The record in this case supports the conclusion that a thorough search for employment was conducted within the employee’s geographic community for nearly two years prior to seeking approval for retraining. During her self-directed job search, the employee continued to participate in computer classes at the Virginia WorkForce Center, drove to Hibbing and Virginia to review the on-line Minnesota Works and bulletin board notices, reviewed employment ads in 10 local newspapers, responded to job leads provided by her QRC, and expanded her job search to include Grand Rapids, a town about 60 miles from her home. The QRC pointed out the employee had seven job interviews during her self-directed search. The QRC testified she believed the employee had exhausted the local job market, and did not believe further searching focusing on the employee’s AA degree was likely to achieve a better result. The QRC explained that the labor market on the Iron Range was shrinking and that a general AA degree does not necessarily open up job opportunities. Employers, she stated, are looking for more specialized degrees. The QRC further disagreed that the employee had problems following through or job retention issues. Instead, she testified, the employee has exhibited great fortitude and has a demonstrated ability to complete activities she has undertaken. There is, moreover, evidence that the jobs attempted by the employee at Up North Sundries and the Hibbing Park Hotel were not within the employee's sedentary restrictions, nor likely to restore the employee to her pre-injury economic status.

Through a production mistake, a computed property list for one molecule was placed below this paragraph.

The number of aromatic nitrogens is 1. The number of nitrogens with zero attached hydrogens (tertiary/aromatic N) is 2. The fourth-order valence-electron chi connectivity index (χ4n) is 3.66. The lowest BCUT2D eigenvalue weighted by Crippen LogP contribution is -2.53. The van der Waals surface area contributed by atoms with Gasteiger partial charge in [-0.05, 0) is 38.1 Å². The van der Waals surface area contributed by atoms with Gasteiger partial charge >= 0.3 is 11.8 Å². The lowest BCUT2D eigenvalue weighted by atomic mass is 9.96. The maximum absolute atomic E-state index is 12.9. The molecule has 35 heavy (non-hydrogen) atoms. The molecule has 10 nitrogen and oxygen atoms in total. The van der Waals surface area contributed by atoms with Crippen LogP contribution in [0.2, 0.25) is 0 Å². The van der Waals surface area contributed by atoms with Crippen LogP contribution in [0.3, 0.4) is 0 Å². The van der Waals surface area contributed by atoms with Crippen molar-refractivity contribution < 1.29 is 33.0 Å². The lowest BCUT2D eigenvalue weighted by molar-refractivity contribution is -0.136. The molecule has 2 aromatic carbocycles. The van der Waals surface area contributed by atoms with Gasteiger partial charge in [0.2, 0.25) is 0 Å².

We acknowledge there is evidence to the contrary. However, on appeal, the Workers’ Compensation Court of Appeals must determine whether “the findings of fact and order [are] clearly erroneous and unsupported by substantial evidence in view of the entire record as submitted.” Minn. Stat. § 176.421, subd. 1. There is evidence to support the compensation judge’s findings that the employee made a diligent search for work, that job search activities have failed to return the employee to work, and that, as of the date of hearing, retraining appeared to be the more viable option. We, accordingly, affirm.
4. Likelihood the proposed retraining will result in reasonably attainable employment. The appellants contend the record supports only a finding that after completing retraining, the employee is unlikely to find employment with an applied psychology degree. They point out the employee will be in her late 50s when she completes the proposed three-year program, and assert the labor market survey prepared by the employee’s QRC failed to identify jobs that would be reasonably attainable by the employee within her geographic area upon completion of the program.